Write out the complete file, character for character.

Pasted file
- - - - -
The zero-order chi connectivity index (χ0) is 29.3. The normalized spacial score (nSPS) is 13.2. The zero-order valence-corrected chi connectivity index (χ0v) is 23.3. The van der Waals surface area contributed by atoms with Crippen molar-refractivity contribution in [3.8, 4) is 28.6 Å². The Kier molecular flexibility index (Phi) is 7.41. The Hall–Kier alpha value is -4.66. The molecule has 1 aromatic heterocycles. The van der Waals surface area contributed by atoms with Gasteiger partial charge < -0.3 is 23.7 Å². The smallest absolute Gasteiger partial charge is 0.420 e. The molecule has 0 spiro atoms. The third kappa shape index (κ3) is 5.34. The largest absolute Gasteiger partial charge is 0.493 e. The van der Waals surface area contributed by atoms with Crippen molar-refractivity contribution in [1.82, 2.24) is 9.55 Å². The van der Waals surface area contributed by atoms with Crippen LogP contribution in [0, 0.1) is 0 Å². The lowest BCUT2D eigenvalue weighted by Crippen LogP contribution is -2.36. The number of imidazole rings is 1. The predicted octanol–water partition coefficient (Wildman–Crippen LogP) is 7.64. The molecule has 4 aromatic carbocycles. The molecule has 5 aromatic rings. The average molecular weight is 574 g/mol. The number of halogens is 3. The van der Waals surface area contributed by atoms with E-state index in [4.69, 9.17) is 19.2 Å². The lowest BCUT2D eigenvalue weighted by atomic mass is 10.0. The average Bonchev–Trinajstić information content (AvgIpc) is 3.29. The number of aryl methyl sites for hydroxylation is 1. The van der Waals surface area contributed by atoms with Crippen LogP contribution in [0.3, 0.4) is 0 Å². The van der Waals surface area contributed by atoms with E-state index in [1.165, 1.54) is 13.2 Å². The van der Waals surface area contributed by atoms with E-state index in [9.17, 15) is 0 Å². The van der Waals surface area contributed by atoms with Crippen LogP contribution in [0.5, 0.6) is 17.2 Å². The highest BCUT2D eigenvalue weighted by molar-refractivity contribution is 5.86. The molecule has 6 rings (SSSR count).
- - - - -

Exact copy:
The zero-order chi connectivity index (χ0) is 29.3. The normalized spacial score (nSPS) is 13.2. The zero-order valence-corrected chi connectivity index (χ0v) is 23.3. The van der Waals surface area contributed by atoms with Crippen molar-refractivity contribution in [3.8, 4) is 28.6 Å². The Kier molecular flexibility index (Phi) is 7.41. The Hall–Kier alpha value is -4.66. The molecule has 1 aromatic heterocycles. The van der Waals surface area contributed by atoms with Gasteiger partial charge < -0.3 is 23.7 Å². The smallest absolute Gasteiger partial charge is 0.420 e. The molecule has 0 spiro atoms. The third kappa shape index (κ3) is 5.34. The largest absolute Gasteiger partial charge is 0.493 e. The van der Waals surface area contributed by atoms with Crippen molar-refractivity contribution in [1.82, 2.24) is 9.55 Å². The van der Waals surface area contributed by atoms with Crippen LogP contribution in [0, 0.1) is 0 Å². The lowest BCUT2D eigenvalue weighted by Crippen LogP contribution is -2.36. The number of imidazole rings is 1. The predicted octanol–water partition coefficient (Wildman–Crippen LogP) is 7.64. The molecule has 4 aromatic carbocycles. The molecule has 5 aromatic rings. The average molecular weight is 574 g/mol. The number of halogens is 3. The van der Waals surface area contributed by atoms with E-state index in [4.69, 9.17) is 19.2 Å². The lowest BCUT2D eigenvalue weighted by atomic mass is 10.0. The average Bonchev–Trinajstić information content (AvgIpc) is 3.29. The number of aryl methyl sites for hydroxylation is 1. The van der Waals surface area contributed by atoms with Crippen LogP contribution in [0.3, 0.4) is 0 Å². The van der Waals surface area contributed by atoms with E-state index in [1.165, 1.54) is 13.2 Å². The van der Waals surface area contributed by atoms with E-state index in [9.17, 15) is 0 Å². The van der Waals surface area contributed by atoms with Crippen LogP contribution in [0.5, 0.6) is 17.2 Å². The highest BCUT2D eigenvalue weighted by molar-refractivity contribution is 5.86. The molecule has 6 rings (SSSR count).